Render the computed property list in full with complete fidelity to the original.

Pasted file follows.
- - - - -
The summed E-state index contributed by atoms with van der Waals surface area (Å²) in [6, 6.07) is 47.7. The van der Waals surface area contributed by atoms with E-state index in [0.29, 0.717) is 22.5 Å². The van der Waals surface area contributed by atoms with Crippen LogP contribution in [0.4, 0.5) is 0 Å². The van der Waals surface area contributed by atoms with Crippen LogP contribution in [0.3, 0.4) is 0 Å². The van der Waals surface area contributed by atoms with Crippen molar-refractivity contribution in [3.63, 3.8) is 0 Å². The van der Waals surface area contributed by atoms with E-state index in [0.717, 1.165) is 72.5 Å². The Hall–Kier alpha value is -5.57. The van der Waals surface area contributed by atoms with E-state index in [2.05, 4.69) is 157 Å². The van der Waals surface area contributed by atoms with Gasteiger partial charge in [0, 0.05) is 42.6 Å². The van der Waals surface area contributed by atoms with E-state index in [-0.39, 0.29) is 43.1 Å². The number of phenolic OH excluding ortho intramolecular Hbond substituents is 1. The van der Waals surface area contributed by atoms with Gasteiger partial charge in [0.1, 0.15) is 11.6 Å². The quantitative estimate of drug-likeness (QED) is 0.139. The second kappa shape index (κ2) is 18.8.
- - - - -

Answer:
The summed E-state index contributed by atoms with van der Waals surface area (Å²) in [6, 6.07) is 47.7. The van der Waals surface area contributed by atoms with E-state index in [0.29, 0.717) is 22.5 Å². The van der Waals surface area contributed by atoms with Crippen LogP contribution in [0.4, 0.5) is 0 Å². The van der Waals surface area contributed by atoms with Crippen LogP contribution in [0.3, 0.4) is 0 Å². The van der Waals surface area contributed by atoms with Crippen molar-refractivity contribution in [3.63, 3.8) is 0 Å². The van der Waals surface area contributed by atoms with E-state index in [0.717, 1.165) is 72.5 Å². The Hall–Kier alpha value is -5.57. The van der Waals surface area contributed by atoms with E-state index in [2.05, 4.69) is 157 Å². The van der Waals surface area contributed by atoms with Gasteiger partial charge in [0, 0.05) is 42.6 Å². The van der Waals surface area contributed by atoms with E-state index in [-0.39, 0.29) is 43.1 Å². The number of phenolic OH excluding ortho intramolecular Hbond substituents is 1. The van der Waals surface area contributed by atoms with Gasteiger partial charge in [0.1, 0.15) is 11.6 Å². The quantitative estimate of drug-likeness (QED) is 0.139. The second kappa shape index (κ2) is 18.8.